Hey, Buddy!

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import Data.Set (Set)
import qualified Data.Set as Set

{--

Okay, I shot myself in the foot yesterday in that my brute-force lotto
definition included the complete implementation for choose. So, today,
I cannot say 'P26: generate the combinations of K distinct objects chosen
from N elements of a list, blah-blah-blah, ...' because you'll just copy-n-
paste my code from yesterday and crow, triumphantly: 'HA! FRIST! geophf!'

And I'll be innundated with 'FRIST!' tweets, left, right, and centre.

('FRIST' is from the gaming community: responders are so eager to be the
first-response post they accidentally misspell (originally, and now: 
intentionally) the first and only word in their first-response post.)

So I can't copy-n-paste P26, because you'll just copy-n-paste the solution,
and what's the fun of that?

So, onto the next problem, P27, of the P-99 problem set: Set-to-sets-of-sets.

Say you have the data type: --}

data Buddy = Alexandra | Beth | Carla | Da5id | Elie
           | Franny | Graeme | Henry | Isaac
   deriving (Eq, Ord, Enum, Show, Read)

{--

a. The P-27 problem statement begins: "In how many ways, ..." 
blah-di-blah-di-blah.

That is: enumerate the combinations of the sets of 2, 3, 4 buddies from the
set of all the buddies declared above. How many "unique" 2-3-4-combinations
are there? Question (or, more properly, 'pensée'): why do I put 'unique' in 
quotes for Haskell, whereas in Prolog I would have to ... *ahem* 'assert'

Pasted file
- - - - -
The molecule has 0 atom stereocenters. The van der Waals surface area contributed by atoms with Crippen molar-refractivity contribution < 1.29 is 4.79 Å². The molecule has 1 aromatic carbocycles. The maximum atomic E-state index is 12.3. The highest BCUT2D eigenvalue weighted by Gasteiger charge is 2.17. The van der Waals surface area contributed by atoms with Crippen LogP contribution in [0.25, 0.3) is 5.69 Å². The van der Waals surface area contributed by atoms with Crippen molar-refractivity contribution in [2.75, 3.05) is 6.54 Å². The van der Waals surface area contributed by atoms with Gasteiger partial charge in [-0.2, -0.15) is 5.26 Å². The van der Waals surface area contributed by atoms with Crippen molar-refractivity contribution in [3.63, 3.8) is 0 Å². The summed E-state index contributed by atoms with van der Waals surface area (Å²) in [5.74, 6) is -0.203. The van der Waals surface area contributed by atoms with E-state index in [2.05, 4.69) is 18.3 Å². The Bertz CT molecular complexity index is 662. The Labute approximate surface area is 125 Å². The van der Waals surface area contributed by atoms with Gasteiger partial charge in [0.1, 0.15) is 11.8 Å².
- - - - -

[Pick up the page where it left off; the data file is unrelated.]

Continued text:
that uniqueness?

If you don't get the humour, please forgive my perchant to parlay in `pataphor.

b. Define a function --}

bunch :: (Eq a, Ord a) => Set a -> [Int] -> Set (Set (Set a))
bunch buddies cliques = undefined

{-- such that a set of elements are subdivided into sets of cliques, so,
for example:

let buddies = Set.fromList [Alexandra .. Isaac]
in  bunch buddies [2,2,5] ~>
    fromList [fromList [fromList [Alexandra, Beth], fromList [Carla, Da5id],
                        fromList [Elie, Franny, Graeme, Henry, Isaac]], ...]

... and, yes, I 'went there' with a setof-setof-sets. Suggestions for
a better return-type of this function called 'not-group-but-bunch-just-because'?

Note at the bottom of P27:

'You may find more about this combinatorial problem in a good book on 
discrete mathematics under the term "multinomial coefficients".'

Yeah. That.

A(n inefficient) solution to this problem is at http://lpaste.net/107273

Update: the solution now properly guards uniqueness inline, so it has been
'efficientized' for your reviewing pleasure.

 --}